This opinion piece was written for Earthjustice and is reprinted here with permission.
As I write this, half of the 75-mile long Caloosahatchee River in southwest Florida is covered by nauseating green slime. It’s a heartbreaking sight – dead fish wash up along the banks, and waterfront homes have a pricey view of a stinking mess.
This is the same thing that happened last summer on the St. Johns River outside Jacksonville – a 100-mile swath of green slime essentially shut the river down to boaters and fishermen.
This is the water that supplies kitchen taps for Florida families. This is the water that tourists come to play in, contributing badly needed revenue into our state economy.
The maddening reality is that this pollution is preventable. We sued under the Clean Water Act, and in 2009, we negotiated an historic settlement with the Environmental Protection Agency in which the EPA agreed to set enforceable numeric standards in Florida for phosphorus and nitrogen. On Nov. 15, 2010, EPA set nutrient pollution limits for Florida's freshwaters and lakes after spending years coordinating with state scientists to get the right numbers.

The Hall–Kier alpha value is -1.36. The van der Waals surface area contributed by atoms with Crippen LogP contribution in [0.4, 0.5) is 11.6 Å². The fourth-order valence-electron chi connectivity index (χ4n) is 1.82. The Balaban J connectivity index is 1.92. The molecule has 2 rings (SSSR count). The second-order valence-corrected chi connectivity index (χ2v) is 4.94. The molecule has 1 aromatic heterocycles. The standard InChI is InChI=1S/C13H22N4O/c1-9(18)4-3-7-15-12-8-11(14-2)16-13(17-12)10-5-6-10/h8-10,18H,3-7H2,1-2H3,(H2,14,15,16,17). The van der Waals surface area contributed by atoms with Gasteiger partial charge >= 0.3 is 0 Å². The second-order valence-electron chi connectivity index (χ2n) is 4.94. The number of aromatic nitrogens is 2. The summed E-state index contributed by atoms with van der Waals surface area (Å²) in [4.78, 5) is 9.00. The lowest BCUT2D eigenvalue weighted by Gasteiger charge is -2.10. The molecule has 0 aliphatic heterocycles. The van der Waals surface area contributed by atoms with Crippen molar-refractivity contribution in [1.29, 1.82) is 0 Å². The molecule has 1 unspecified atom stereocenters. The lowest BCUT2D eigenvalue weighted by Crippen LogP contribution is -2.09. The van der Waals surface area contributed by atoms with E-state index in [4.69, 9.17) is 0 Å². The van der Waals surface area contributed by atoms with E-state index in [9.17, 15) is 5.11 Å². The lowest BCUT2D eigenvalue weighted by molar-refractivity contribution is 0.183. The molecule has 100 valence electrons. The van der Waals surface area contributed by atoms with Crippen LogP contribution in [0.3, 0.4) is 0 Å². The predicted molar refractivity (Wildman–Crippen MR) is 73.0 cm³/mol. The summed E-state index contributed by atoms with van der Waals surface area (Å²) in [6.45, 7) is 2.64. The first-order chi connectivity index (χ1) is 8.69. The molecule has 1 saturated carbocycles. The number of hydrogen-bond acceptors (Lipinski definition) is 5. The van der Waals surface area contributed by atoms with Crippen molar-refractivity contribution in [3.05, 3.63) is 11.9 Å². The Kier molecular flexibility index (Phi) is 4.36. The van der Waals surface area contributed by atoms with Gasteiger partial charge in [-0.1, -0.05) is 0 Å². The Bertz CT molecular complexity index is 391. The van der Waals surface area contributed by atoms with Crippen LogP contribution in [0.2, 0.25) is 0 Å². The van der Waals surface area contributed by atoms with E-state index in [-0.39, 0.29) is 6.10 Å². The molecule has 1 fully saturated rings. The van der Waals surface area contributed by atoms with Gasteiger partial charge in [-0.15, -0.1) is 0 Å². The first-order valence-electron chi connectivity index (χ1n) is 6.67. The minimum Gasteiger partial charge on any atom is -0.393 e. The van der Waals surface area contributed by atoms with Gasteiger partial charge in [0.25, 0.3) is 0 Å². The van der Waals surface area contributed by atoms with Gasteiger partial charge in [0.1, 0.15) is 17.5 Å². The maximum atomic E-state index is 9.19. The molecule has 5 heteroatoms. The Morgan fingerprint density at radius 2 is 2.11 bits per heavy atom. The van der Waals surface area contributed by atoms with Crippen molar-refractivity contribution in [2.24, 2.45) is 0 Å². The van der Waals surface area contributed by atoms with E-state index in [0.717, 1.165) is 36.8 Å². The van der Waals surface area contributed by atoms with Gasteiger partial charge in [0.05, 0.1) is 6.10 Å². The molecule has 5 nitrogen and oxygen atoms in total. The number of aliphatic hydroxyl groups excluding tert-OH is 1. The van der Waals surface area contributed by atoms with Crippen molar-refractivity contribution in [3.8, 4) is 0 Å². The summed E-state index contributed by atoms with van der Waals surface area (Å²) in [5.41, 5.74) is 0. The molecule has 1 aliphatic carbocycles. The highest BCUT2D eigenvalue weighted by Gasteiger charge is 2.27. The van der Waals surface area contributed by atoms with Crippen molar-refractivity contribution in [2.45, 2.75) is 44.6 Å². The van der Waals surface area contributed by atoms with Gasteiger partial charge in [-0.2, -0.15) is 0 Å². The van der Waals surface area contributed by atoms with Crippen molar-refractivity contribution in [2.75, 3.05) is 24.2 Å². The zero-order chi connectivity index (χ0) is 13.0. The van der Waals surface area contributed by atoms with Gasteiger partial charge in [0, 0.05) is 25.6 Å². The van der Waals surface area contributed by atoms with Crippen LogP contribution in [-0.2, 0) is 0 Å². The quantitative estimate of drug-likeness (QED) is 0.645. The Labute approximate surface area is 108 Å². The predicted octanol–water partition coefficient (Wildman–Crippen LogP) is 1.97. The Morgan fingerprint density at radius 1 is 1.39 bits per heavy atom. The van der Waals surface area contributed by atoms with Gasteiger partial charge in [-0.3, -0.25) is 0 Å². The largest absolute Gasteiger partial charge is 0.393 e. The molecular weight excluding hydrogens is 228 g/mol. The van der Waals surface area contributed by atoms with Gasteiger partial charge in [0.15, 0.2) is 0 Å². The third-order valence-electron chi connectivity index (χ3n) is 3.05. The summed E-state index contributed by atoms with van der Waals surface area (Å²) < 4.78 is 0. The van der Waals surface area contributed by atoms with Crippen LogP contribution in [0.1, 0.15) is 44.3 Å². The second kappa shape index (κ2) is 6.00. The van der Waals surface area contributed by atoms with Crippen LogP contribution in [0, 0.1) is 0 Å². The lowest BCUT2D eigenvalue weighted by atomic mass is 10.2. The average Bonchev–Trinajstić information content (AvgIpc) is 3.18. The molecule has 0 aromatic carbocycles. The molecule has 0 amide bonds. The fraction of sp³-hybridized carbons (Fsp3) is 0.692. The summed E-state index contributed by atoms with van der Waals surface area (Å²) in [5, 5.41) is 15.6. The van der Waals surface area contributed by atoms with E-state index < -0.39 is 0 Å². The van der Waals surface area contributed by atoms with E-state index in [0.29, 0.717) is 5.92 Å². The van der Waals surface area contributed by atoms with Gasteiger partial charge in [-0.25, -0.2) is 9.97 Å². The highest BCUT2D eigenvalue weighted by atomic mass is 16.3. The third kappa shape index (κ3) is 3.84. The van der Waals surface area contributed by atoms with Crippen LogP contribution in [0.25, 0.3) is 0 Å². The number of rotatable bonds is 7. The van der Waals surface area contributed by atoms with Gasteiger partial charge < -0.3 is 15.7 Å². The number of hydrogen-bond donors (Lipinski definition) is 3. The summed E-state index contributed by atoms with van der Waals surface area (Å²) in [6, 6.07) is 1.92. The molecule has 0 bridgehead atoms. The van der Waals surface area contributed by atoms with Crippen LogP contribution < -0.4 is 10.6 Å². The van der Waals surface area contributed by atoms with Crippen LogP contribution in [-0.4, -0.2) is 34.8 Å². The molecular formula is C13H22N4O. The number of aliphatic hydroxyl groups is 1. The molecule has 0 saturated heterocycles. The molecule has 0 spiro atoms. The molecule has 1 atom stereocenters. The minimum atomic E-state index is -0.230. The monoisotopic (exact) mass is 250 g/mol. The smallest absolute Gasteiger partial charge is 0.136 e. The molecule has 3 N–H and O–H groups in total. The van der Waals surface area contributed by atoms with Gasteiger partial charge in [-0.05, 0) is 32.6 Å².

That’s when the maddening political posturing began. Florida sued the EPA to block the new pollution limits. Florida’s new governor, Rick Scott, is doing everything he can to help polluters fight Florida’s water cleanup, even though everyone knows Florida’s tourism-fueled economy depends on clean water.
Florida Congressman John Mica acted for polluters and against his constituents by sponsoring H.R. 2018, legislation he characterized as an effort to "rein in" the Obama administration EPA, which he claimed has “run roughshod” over states.
Mica’s very bad legislation – which will hamstring the EPA’s ability to enforce the Clean Water Act in Florida and elsewhere -- passed the House Transportation and Infrastructure Committee by a vote of 35–20 on June 22.
As my colleague Joan Mulhern in Washington so aptly described it: